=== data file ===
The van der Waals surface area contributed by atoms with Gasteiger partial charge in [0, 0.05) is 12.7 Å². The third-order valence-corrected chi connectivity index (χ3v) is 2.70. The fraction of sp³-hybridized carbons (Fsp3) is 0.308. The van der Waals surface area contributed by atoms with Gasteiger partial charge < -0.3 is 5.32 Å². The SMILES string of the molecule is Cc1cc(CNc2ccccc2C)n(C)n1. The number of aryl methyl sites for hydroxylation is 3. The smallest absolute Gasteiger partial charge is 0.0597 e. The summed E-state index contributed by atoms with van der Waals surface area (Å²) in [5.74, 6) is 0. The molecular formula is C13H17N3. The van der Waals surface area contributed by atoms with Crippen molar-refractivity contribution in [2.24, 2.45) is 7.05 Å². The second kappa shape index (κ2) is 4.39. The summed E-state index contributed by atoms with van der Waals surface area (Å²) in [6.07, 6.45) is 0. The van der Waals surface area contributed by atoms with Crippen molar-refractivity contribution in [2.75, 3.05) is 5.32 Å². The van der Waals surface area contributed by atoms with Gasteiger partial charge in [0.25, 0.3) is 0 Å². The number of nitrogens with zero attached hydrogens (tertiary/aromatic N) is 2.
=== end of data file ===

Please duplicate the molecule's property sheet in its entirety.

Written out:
The van der Waals surface area contributed by atoms with Gasteiger partial charge in [0, 0.05) is 12.7 Å². The third-order valence-corrected chi connectivity index (χ3v) is 2.70. The fraction of sp³-hybridized carbons (Fsp3) is 0.308. The van der Waals surface area contributed by atoms with Gasteiger partial charge < -0.3 is 5.32 Å². The SMILES string of the molecule is Cc1cc(CNc2ccccc2C)n(C)n1. The number of aryl methyl sites for hydroxylation is 3. The smallest absolute Gasteiger partial charge is 0.0597 e. The summed E-state index contributed by atoms with van der Waals surface area (Å²) in [5.74, 6) is 0. The molecular formula is C13H17N3. The van der Waals surface area contributed by atoms with Crippen molar-refractivity contribution in [2.24, 2.45) is 7.05 Å². The second kappa shape index (κ2) is 4.39. The summed E-state index contributed by atoms with van der Waals surface area (Å²) in [6.07, 6.45) is 0. The van der Waals surface area contributed by atoms with Crippen molar-refractivity contribution in [2.75, 3.05) is 5.32 Å². The van der Waals surface area contributed by atoms with Gasteiger partial charge in [0.25, 0.3) is 0 Å². The number of nitrogens with zero attached hydrogens (tertiary/aromatic N) is 2.